Father Pavel does more than poetically evoke the presence of a silent God in a world where technique, pseudo-science, and totalitarianism have blocked direct contact with the deepest recesses of the human soul, and the accompanying intimations of Transcendence. He is repulsed by Professor Martin Gunther, the New York University Professor (with a more than passing resemblance to the legal theorist Ronald Dworkin) who comes to Rudolf’s seminar only to lament the repression of “marginized groups” (minorities, homosexuals, feminists, etc.) and to praise “abortion rights” as the fundamental human right (p.170). Abortion had been imposed on the peoples of the Eastern bloc as a means of eliminating unwanted children rather than caring for them. The public discussion of the matter was skewed by Communist doctrine and the enforced silence of the Christian Churches. Pavel is sickened by what the “human rights machine” in the West has defined as fundamental liberties. He sees the rights defended and promoted by Gunther as “the privileges of comfortable people” (p.173) who give little sustained thought to the moral grounds of human dignity. They defend a conception of rights, full of subtle, abstract arguments, that forget the obligation of the strong and powerful to do no intentional harm to the weak and vulnerable. Pavel simply cannot abide “impeccable arguments for thinking that the unborn can be disposed of according to our inconvenience” (p.173). Father Pavel speaks in a Christian idiom that has not lost touch with the indispensable connections between right, justice, and truth. That connection, at the heart of an older Western and Christian civilization that Pavel still represents, has no meaning for the insidiously clever Gunther. But Gunter’s soulless conception of human rights, informed by ideological clichés, and bereft of serious moral content, is a portent of a future (Czechoslovakia’s post-Communist future and the West’s present) where human rights are more or less severed from perennial human obligations, from the experiences that give rise to moral and civic responsibility.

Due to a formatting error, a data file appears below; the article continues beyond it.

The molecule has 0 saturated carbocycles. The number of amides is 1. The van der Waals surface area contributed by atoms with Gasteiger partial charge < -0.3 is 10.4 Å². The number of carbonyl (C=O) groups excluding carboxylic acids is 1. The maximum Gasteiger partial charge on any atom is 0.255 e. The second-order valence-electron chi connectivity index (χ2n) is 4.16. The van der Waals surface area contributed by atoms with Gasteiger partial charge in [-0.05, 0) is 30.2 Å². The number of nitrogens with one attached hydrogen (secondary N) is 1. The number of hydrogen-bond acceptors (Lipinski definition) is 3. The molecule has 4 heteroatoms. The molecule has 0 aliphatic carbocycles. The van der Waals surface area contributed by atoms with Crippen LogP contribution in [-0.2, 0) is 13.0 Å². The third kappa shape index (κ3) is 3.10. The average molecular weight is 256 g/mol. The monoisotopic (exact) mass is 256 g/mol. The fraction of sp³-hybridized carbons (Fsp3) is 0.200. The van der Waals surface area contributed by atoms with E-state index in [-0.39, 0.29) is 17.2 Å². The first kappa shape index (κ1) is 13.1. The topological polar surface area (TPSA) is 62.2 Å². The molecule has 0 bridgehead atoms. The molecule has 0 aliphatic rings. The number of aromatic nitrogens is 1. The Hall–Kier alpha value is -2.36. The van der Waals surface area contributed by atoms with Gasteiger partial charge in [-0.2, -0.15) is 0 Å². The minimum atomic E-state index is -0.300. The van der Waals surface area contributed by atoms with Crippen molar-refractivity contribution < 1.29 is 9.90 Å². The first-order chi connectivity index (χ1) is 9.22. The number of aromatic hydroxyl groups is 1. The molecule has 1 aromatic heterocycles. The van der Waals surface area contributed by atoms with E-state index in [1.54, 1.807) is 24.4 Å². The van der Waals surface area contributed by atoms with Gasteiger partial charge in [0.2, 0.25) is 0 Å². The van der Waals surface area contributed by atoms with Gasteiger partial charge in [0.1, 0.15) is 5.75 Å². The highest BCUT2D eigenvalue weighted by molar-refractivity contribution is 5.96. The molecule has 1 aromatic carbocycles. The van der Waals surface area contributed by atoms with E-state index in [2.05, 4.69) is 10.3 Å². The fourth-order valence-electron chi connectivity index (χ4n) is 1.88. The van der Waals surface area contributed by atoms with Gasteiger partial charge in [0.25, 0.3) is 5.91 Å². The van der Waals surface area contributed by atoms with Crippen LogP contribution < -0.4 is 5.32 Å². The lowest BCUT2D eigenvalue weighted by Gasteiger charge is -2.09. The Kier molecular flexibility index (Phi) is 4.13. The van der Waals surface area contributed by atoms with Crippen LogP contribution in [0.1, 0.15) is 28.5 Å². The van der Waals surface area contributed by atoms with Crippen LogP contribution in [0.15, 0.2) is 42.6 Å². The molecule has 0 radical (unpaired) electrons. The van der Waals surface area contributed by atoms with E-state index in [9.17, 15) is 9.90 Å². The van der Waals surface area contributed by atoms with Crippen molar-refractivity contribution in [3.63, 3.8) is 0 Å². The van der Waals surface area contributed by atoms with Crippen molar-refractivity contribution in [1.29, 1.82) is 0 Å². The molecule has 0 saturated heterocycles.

In one conversation, Father Pavel tells Jan Reichl that the Communist regime asks much more than that its oppressed subjects “live within the lie.” Going beyond Václav Havel’s justly famous formulation, Pavel tells Jan that They, the regime, the authorities, and the purveyors of ideological mendacity want every subject of the totalitarian state to create a life “in which truth and falsehood are no longer distinguishable” (p.190). In such a world, raw self-interest, a concern for mere survival, would trump all. Instead of creating a New Man, the totalitarians recreate the “state of nature” and the dreadful war of all against all. Their victory demands a massive moral regression, a radicalization of the Old Adam. Theirs is an anti-polis without love, fidelity, trust, mercy, forgiveness, and truly shared projects and enterprises. Such is the faux reality that Pavel and Betka, Rudolf, and Karol attempt to resist in their richly specific and idiosyncratic ways. They are partisans of Reality, of the right of the soul to breathe freely. Without that elementary freedom, no polis or civic realm is possible. Nor is authentic personhood. Much is at stake in the ruminations of the underground.